It’s spring again, and like every spring for the past few years, I start running. I’ve gone for one run this year, and it’s just as miserable as it always is. Yes, it’s the first one of the year, and I’m not in shape for it, and I know it’ll get easier… but for the first time, I’m asking myself “Should I just give it up?”
I hate running. I hate the pounding. I hate breathing hard. I just hate the overall feel of it! And, for the first time, I can honestly say it’s not just because I’m out of shape or overweight - I’ve stayed in shape throughout the winter. I keep waiting for running to become FUN, like biking or kayaking or hiking, and it never does, no matter how much I do it. It’s always something I force myself to do because it’s a quick workout I can do on the days I don’t have time for a bike ride or whatever.
One of the reasons I’m contemplating just giving it up is because I took up cross country skiing this winter - another sport that’s fairly intensive - and within a couple times going out, it got FUN! I had no problem pushing myself to do 90 minutes or more skiing, but running? Screw that. At the end of last summer, after running 2-4 times a week for an average of 40 or 45 minutes each time, the idea of going longer STILL was miserable. Going up a hill? Hell no. I could put on my headphones and do my 4 miles on flat ground and get through it. Occasionally I did 5 or 6 miles, but I hated those extra 15 or 20 minutes. So I’m asking myself, when I’m obviously in decent shape, why do I keep doing it when I just can’t seem to make it fun?
So I keep waiting for running to become something other than torture, and it’s just not happening. I’ve given it a good go - going for 4-5 miles with regularity for the past two summers, and on and off for the past, oh, ten years. Is it time to just give it up and say “I’m not a runner” and concentrate on bicycling and kayaking and hiking and all those other good summer activities?
And a question for the people who ARE runners - how long did it take before it became fun for you?
I was hooked by the end of my first run. Which, by the way, barely counted as running, because it was more walking breaks than running, and I felt like someone had run me over with a steamroller afterward. And I have had bad runs that were no fun at all, but in general, when I’m out there, I’m having fun, in a masochistic, pain-inducing sort of way.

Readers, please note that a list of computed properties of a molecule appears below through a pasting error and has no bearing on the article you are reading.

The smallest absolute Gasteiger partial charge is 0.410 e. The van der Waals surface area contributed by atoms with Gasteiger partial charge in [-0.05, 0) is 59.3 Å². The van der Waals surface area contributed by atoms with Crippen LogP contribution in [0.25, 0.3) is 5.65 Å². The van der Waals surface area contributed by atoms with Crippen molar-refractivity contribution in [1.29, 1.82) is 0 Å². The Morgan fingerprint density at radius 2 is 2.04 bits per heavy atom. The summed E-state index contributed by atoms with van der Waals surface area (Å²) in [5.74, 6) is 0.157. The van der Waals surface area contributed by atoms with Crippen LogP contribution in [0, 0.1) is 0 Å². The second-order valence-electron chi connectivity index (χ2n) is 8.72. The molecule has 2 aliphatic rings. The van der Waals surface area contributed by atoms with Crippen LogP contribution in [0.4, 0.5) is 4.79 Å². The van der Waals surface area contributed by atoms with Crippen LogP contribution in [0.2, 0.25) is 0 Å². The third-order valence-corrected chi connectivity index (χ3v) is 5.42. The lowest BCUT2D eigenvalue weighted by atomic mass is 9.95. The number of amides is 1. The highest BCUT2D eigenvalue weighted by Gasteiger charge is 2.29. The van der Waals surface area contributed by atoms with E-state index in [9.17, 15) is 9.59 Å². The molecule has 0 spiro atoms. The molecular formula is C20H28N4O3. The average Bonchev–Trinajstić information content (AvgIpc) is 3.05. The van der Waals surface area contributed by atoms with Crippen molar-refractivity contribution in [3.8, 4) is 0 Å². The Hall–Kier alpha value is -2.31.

If you’ve been doing it for that long and you still hate it, I think it’s OK to give it up and try to find something you do like. Obviously cross-country skiing is probably out in the middle of summer, but maybe there’s some other activity that you’ll find and love. If I hated running every time I went out, I would definitely not still be doing it.
I’m like you. I can’t stand running. It’s always been torture. By the time I’ve gone for a few weeks and gotten past the stitches in my side then my knees start giving me fits. It never gets better. I’ve never been able to go further than 2 miles.
However I can bike, mountain bike, rollerblade, swim, Xcountry ski, etc. for hours on end.
Running is not for everyone, it’s time to try other activities. Cycling shouldn’t take much longer than running. Running or cycling is all the same to the cardiovascular system. Cycling only feel easier since there’s no impact forces to deal with. 30 min. running or cycling at the same perceived effort=same workout.
I would second Hampshire’s suggestion of rollerblading, fits well with XC ski.
For my whole enlistment, I ran 3 times a week. It was ALWAYS miserable. It’s like the pain brings time to standstill. You get tortured for 10 minutes and you’ve only made it to the end of the road!
That’s why I took up biking. You can rest, yet still move along. The wind keeps you cooler than running (I HATE that cloud of body heat) and you get to see more scenery than on foot. It doesn’t stress my feet or knees like running does, either. And it’s just as good at cardio and leg muscle as running.
So yeah, forget running. It will never be fun. Get the bike out. It’s worth it.